Dismiss Notice
Join Physics Forums Today!
The friendliest, high quality science and math community on the planet! Everyone who loves science is here!

Parallel Worlds: A Question From Olbers' Paradox

  1. Aug 5, 2005 #1
    I understand that background radiation that we observe actually dates from the time of the creation of the universe (The Big Bang).

    I also understand that nothing can travel faster than the speed of light.

    My question is how did we (the solar system) get here before the radiation did considering that we were both at the same point in space at the time of creation?

    Have we somehow travelled faster than light to get here before light itself? Or am I missing a fundamental point here? :confused:
     
  2. jcsd
  3. Aug 8, 2005 #2
    Sticking with the Big Bang theory the universe was opaque for the first couple of minutes. I suppose it matters which reference frame you use for the exact time but given it took some time for hydrogen and space itself to become transparent.

    So that’s the earliest the CBR could start on its way to us. With the cosmos already some real size, I don’t remember how large; google for a BB time line.
    Already in major motion we’ve been separating from the ‘stuff’ that made the CBR we now see all this time.

    Just as the ‘stuff’ that eventually turned into us sent out light back then as well. And it is just now that light is also reaching, as a CBR, a part of the Cosmos that was built from the stuff that sent the CBR that we see here.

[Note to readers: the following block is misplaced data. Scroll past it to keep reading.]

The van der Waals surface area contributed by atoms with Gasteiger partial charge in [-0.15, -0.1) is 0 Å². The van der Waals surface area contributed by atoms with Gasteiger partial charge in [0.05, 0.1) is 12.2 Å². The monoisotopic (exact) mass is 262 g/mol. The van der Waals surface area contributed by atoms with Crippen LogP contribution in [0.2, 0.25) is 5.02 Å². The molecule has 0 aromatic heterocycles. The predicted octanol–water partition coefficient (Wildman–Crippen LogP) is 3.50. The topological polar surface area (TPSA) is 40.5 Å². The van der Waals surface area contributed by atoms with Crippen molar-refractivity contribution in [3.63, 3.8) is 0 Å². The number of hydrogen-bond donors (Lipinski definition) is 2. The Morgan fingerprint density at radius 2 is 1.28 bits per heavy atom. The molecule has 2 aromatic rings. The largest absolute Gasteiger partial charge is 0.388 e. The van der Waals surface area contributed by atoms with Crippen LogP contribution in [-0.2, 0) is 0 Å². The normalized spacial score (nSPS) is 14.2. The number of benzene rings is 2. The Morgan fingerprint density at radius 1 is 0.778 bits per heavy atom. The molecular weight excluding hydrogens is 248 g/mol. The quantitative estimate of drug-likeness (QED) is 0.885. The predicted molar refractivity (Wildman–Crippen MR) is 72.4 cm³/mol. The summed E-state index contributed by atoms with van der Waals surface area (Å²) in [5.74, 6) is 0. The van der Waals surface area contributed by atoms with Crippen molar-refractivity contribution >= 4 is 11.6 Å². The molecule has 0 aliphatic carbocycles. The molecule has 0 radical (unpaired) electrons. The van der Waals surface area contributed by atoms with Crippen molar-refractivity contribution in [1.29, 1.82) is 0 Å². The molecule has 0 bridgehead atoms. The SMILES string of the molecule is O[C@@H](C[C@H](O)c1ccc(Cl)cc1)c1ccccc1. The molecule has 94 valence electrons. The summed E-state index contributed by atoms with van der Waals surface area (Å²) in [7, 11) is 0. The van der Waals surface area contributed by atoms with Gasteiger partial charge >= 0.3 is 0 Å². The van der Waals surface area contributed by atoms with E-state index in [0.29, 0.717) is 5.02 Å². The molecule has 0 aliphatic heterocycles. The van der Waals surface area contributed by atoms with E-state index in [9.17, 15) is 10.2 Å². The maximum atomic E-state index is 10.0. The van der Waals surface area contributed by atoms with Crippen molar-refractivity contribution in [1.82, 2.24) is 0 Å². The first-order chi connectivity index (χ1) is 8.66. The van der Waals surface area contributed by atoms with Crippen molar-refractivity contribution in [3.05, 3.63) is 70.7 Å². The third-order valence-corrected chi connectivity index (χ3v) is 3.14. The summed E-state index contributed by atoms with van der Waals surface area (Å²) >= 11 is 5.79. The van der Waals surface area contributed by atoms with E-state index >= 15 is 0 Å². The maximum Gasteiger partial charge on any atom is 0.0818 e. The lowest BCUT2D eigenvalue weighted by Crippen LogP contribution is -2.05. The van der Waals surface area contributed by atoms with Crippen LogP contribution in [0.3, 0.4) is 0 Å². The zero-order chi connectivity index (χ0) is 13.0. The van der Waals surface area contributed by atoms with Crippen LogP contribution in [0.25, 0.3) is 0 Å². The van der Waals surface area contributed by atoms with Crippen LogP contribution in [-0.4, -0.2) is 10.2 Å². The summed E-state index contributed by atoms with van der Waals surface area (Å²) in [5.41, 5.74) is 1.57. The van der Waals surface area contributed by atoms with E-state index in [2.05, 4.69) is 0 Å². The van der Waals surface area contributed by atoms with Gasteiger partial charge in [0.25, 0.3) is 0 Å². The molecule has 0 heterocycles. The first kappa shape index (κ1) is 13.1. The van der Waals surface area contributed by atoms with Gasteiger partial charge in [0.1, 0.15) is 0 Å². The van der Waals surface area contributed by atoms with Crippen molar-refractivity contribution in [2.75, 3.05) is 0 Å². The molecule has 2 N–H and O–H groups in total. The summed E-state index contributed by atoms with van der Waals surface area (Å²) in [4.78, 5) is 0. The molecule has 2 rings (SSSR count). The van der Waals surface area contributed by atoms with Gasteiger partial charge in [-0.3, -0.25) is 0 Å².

4. Aug 14, 2005 #3
    I'm not really sure what you're asking. Background radiation was here before the solar system started forming. The background radiation was formed in the hot, practically homogeneous gas that existed in the early universe. It's since cooled down to about 2.7K.

    How the solar system and everything else formed is described in Fabric of the Cosmos, where it's theorized to have come from random fluctuations and irregularities in the spacetime fabric that stretched to enormous proportions during the inflationary expansion (the higgs field coming off its high-energy plateau in nonuniform ways). This gave rise to enough irregularities in the background radiation that particles in various regions gravitated towards each other and grouped to form larger masses.
     
  5. Aug 14, 2005 #4